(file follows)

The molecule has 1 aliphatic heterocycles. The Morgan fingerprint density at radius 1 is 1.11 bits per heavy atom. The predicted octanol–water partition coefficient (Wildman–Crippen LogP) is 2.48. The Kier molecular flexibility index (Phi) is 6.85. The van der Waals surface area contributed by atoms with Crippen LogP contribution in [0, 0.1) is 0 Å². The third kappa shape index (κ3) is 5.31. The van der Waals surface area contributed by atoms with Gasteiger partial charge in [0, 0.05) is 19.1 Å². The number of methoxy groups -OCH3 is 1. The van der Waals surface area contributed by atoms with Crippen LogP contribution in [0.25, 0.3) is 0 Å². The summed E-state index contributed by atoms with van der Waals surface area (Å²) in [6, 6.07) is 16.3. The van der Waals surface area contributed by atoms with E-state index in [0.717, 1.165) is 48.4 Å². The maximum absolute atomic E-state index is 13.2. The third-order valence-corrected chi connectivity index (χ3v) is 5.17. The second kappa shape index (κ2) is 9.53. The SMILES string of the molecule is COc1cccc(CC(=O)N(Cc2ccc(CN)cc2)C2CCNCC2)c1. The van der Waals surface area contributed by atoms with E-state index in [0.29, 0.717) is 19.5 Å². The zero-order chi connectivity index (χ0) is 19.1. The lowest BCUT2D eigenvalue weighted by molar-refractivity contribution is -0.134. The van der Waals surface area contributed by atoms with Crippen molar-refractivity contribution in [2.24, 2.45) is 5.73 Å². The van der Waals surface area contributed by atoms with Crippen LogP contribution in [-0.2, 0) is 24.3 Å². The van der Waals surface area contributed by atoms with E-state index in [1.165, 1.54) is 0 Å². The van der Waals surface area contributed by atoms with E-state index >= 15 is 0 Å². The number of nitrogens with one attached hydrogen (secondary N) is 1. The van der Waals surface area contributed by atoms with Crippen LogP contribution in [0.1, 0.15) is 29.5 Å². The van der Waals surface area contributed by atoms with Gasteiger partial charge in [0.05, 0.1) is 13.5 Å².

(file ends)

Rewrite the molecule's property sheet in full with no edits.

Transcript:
The molecule has 1 aliphatic heterocycles. The Morgan fingerprint density at radius 1 is 1.11 bits per heavy atom. The predicted octanol–water partition coefficient (Wildman–Crippen LogP) is 2.48. The Kier molecular flexibility index (Phi) is 6.85. The van der Waals surface area contributed by atoms with Crippen LogP contribution in [0, 0.1) is 0 Å². The third kappa shape index (κ3) is 5.31. The van der Waals surface area contributed by atoms with Gasteiger partial charge in [0, 0.05) is 19.1 Å². The number of methoxy groups -OCH3 is 1. The van der Waals surface area contributed by atoms with Crippen LogP contribution in [0.25, 0.3) is 0 Å². The summed E-state index contributed by atoms with van der Waals surface area (Å²) in [6, 6.07) is 16.3. The van der Waals surface area contributed by atoms with E-state index in [0.717, 1.165) is 48.4 Å². The maximum absolute atomic E-state index is 13.2. The third-order valence-corrected chi connectivity index (χ3v) is 5.17. The second kappa shape index (κ2) is 9.53. The SMILES string of the molecule is COc1cccc(CC(=O)N(Cc2ccc(CN)cc2)C2CCNCC2)c1. The van der Waals surface area contributed by atoms with E-state index in [0.29, 0.717) is 19.5 Å². The zero-order chi connectivity index (χ0) is 19.1. The lowest BCUT2D eigenvalue weighted by molar-refractivity contribution is -0.134. The van der Waals surface area contributed by atoms with Crippen molar-refractivity contribution in [2.24, 2.45) is 5.73 Å². The van der Waals surface area contributed by atoms with Crippen LogP contribution in [-0.2, 0) is 24.3 Å². The van der Waals surface area contributed by atoms with E-state index in [1.165, 1.54) is 0 Å². The van der Waals surface area contributed by atoms with E-state index >= 15 is 0 Å². The number of nitrogens with one attached hydrogen (secondary N) is 1. The van der Waals surface area contributed by atoms with Crippen LogP contribution in [0.1, 0.15) is 29.5 Å². The van der Waals surface area contributed by atoms with Gasteiger partial charge in [0.05, 0.1) is 13.5 Å².